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Headlines for Wednesday, December 19, 2018

2 More Moderate Kansas GOP Legislators Defect to Democrats

TOPEKA, Kan. (AP) — Two moderate Kansas Republican legislators switched to the Democratic Party on Wednesday, joining two other suburban Kansas City lawmakers who made the switch last week. State Senator Dinah Sykes, of Lenexa, and state Representative Stephanie Clayton, of Overland Park, both said they believed they could be more effective legislators as Democrats. All of the lawmakers switching parties are from Johnson County, which is the state's most populous county and which Democratic Gov.-elect Laura Kelly carried in last month's election. Despite the defections, the Republicans will maintain supermajorities in both legislative chambers, with their majorities slipping to 84-41 in the House and 28-11, with one independent, in the Senate. Sykes was elected to the Senate in 2016, defeating a conservative incumbent in the GOP primary. She said her district is "moderate and pragmatic." "At this time, I feel like I can either fight to change the Republican Party or fight for the state I love and the people I serve," she said in a statement. Clayton was first elected to the House in 2010 and has been a vocal advocate for government transparency and an organizer of a bipartisan Women's Caucus. She said she believes she can best support public schools as a Democrat. "I hope to be able to continue to serve as a bridge between parties, helping our Legislature and state find common-sense, bipartisan solutions to the issues we face," she said in a statement. State Senator Barbara Bollier, of Mission Hills, and departing state Representative Joy Koesten of Leawood switched to the Democratic Party last week. Clayton won re-election this year, but Koesten lost her GOP primary and leaves office in January. Bollier and Sykes are serving four-year terms that run through 2020.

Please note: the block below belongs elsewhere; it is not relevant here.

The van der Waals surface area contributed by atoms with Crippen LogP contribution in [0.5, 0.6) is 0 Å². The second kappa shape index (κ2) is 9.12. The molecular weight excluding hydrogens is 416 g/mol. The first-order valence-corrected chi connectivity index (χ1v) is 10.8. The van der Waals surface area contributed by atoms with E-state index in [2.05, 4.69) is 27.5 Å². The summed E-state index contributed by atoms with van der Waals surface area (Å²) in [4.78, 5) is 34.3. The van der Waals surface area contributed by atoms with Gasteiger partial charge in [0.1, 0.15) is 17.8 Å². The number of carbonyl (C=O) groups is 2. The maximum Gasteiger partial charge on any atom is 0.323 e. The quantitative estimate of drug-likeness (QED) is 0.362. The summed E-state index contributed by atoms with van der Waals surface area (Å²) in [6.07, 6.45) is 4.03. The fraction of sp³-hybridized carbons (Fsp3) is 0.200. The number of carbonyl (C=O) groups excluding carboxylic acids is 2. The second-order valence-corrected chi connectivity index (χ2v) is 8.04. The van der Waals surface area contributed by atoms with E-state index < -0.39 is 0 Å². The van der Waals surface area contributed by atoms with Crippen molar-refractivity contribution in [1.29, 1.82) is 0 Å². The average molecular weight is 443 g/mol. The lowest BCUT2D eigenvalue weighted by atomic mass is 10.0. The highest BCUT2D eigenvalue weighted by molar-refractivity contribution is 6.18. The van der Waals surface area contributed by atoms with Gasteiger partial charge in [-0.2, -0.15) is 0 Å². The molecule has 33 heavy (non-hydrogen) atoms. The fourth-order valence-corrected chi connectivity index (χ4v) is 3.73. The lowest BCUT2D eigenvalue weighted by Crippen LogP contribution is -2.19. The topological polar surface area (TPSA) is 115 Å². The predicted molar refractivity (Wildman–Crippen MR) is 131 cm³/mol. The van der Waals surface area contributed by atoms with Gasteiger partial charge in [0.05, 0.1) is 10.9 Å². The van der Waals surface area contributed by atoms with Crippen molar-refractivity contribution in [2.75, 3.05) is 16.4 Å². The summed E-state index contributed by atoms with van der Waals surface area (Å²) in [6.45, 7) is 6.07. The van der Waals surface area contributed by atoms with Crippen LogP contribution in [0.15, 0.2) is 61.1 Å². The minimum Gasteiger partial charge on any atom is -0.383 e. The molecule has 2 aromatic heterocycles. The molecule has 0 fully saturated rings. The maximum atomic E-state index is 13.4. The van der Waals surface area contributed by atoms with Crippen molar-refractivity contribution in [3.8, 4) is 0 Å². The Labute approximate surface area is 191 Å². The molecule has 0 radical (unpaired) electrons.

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Federal Agency Proposes $232,000 Fine for Kansas Nuclear Plant

TOPEKA, Kan. (AP) — Federal regulators have proposed fining the state's only nuclear power plant $232,000 over what regulators say was retaliation against an employee for reporting a possible safety issue.  The Nuclear Regulatory Commission announced Tuesday that it found the Wolf Creek Nuclear Operating Corporation violated federal regulations.  The NRC said that during a fall 2016 refueling outage at the plant, a contract employee reported a safety concern. The NRC said the employee was placed on paid administrative leave.  Wolf Creek said it has refined its reviews of personnel actions and has taken steps to ensure that employees are encouraged to report safety concerns and remain protected when they do.  The NRC said Wolf Creek has 30 days to dispute the fine or seek mediation.

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Police Save Missouri Infant After Dad Reports Drowning

GREENWOOD, Mo. (AP) — A man who walked into a northwest Missouri town's police station to report that he had drowned his 6-month-old daughter turned out to be wrong, after two officers rushed to a pond and revived the child.  Police Lt. Aaron Fordham says the man said Monday that he drowned his daughter in a pond in Greenwood, about 20 miles southeast of Kansas City.  Fordham says Greenwood Police Chief Greg Hallgrimson and Cpl. Tom Calhoun found the unconscious girl floating face up in the murky pond. They pulled her out and were able to revive her with CPR and get her warm before emergency responders arrived.  The Kansas City Star reports 28-year-old Jonathon Stephen Zicarelli was charged Monday with first-degree domestic assault.  Police said the child is stable condition.  

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Kansas Lawmakers Could Face Decisions on Earthquake Damage Payments